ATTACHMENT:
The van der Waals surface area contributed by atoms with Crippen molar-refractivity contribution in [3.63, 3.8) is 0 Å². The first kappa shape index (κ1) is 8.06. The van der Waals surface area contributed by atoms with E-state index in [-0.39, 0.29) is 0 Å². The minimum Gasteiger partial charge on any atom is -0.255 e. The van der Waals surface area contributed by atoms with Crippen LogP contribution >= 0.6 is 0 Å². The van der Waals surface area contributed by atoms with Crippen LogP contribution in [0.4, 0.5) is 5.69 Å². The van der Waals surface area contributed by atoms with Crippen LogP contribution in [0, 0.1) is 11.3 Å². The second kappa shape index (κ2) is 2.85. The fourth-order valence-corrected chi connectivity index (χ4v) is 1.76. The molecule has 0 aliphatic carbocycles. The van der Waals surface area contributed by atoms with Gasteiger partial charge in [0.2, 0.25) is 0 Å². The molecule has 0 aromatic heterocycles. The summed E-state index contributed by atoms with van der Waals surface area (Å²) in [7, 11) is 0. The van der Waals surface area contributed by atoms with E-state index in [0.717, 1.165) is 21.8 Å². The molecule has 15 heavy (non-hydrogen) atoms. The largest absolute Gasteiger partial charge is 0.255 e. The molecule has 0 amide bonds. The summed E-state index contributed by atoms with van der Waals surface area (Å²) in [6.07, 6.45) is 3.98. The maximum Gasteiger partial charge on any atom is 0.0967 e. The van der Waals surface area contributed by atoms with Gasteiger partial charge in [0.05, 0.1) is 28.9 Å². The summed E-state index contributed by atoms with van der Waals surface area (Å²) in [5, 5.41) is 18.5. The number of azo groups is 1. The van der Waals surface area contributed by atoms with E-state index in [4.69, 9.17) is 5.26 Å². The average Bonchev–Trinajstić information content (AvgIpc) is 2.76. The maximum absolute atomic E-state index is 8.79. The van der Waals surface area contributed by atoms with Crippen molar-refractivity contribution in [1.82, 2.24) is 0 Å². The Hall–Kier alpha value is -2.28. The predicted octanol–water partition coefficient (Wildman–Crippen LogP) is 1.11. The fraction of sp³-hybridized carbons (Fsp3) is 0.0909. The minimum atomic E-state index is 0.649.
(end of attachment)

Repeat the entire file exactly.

The van der Waals surface area contributed by atoms with Crippen molar-refractivity contribution in [3.63, 3.8) is 0 Å². The first kappa shape index (κ1) is 8.06. The van der Waals surface area contributed by atoms with E-state index in [-0.39, 0.29) is 0 Å². The minimum Gasteiger partial charge on any atom is -0.255 e. The van der Waals surface area contributed by atoms with Crippen LogP contribution >= 0.6 is 0 Å². The van der Waals surface area contributed by atoms with Crippen LogP contribution in [0.4, 0.5) is 5.69 Å². The van der Waals surface area contributed by atoms with Crippen LogP contribution in [0, 0.1) is 11.3 Å². The second kappa shape index (κ2) is 2.85. The fourth-order valence-corrected chi connectivity index (χ4v) is 1.76. The molecule has 0 aliphatic carbocycles. The van der Waals surface area contributed by atoms with Gasteiger partial charge in [0.2, 0.25) is 0 Å². The molecule has 0 aromatic heterocycles. The summed E-state index contributed by atoms with van der Waals surface area (Å²) in [7, 11) is 0. The van der Waals surface area contributed by atoms with E-state index in [0.717, 1.165) is 21.8 Å². The molecule has 15 heavy (non-hydrogen) atoms. The largest absolute Gasteiger partial charge is 0.255 e. The molecule has 0 amide bonds. The summed E-state index contributed by atoms with van der Waals surface area (Å²) in [6.07, 6.45) is 3.98. The maximum Gasteiger partial charge on any atom is 0.0967 e. The van der Waals surface area contributed by atoms with Gasteiger partial charge in [0.05, 0.1) is 28.9 Å². The summed E-state index contributed by atoms with van der Waals surface area (Å²) in [5, 5.41) is 18.5. The number of azo groups is 1. The van der Waals surface area contributed by atoms with E-state index in [4.69, 9.17) is 5.26 Å². The average Bonchev–Trinajstić information content (AvgIpc) is 2.76. The maximum absolute atomic E-state index is 8.79. The van der Waals surface area contributed by atoms with Crippen molar-refractivity contribution in [1.82, 2.24) is 0 Å². The Hall–Kier alpha value is -2.28. The predicted octanol–water partition coefficient (Wildman–Crippen LogP) is 1.11. The fraction of sp³-hybridized carbons (Fsp3) is 0.0909. The minimum atomic E-state index is 0.649.